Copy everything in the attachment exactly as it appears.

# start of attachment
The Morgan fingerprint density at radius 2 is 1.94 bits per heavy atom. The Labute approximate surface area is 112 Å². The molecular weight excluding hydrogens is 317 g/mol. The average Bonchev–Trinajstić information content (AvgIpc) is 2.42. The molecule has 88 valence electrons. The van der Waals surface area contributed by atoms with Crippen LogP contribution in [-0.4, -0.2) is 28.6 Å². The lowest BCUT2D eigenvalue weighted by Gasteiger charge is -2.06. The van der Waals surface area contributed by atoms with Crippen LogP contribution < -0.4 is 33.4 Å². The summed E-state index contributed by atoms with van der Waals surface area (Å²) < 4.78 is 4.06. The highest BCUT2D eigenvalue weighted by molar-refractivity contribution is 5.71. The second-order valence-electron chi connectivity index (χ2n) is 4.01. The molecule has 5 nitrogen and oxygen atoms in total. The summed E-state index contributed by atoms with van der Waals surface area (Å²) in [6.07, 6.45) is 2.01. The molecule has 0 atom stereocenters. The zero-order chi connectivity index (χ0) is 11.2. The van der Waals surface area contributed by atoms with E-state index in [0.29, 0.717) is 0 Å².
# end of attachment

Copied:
The Morgan fingerprint density at radius 2 is 1.94 bits per heavy atom. The Labute approximate surface area is 112 Å². The molecular weight excluding hydrogens is 317 g/mol. The average Bonchev–Trinajstić information content (AvgIpc) is 2.42. The molecule has 88 valence electrons. The van der Waals surface area contributed by atoms with Crippen LogP contribution in [-0.4, -0.2) is 28.6 Å². The lowest BCUT2D eigenvalue weighted by Gasteiger charge is -2.06. The van der Waals surface area contributed by atoms with Crippen LogP contribution < -0.4 is 33.4 Å². The summed E-state index contributed by atoms with van der Waals surface area (Å²) < 4.78 is 4.06. The highest BCUT2D eigenvalue weighted by molar-refractivity contribution is 5.71. The second-order valence-electron chi connectivity index (χ2n) is 4.01. The molecule has 5 nitrogen and oxygen atoms in total. The summed E-state index contributed by atoms with van der Waals surface area (Å²) in [6.07, 6.45) is 2.01. The molecule has 0 atom stereocenters. The zero-order chi connectivity index (χ0) is 11.2. The van der Waals surface area contributed by atoms with E-state index in [0.29, 0.717) is 0 Å².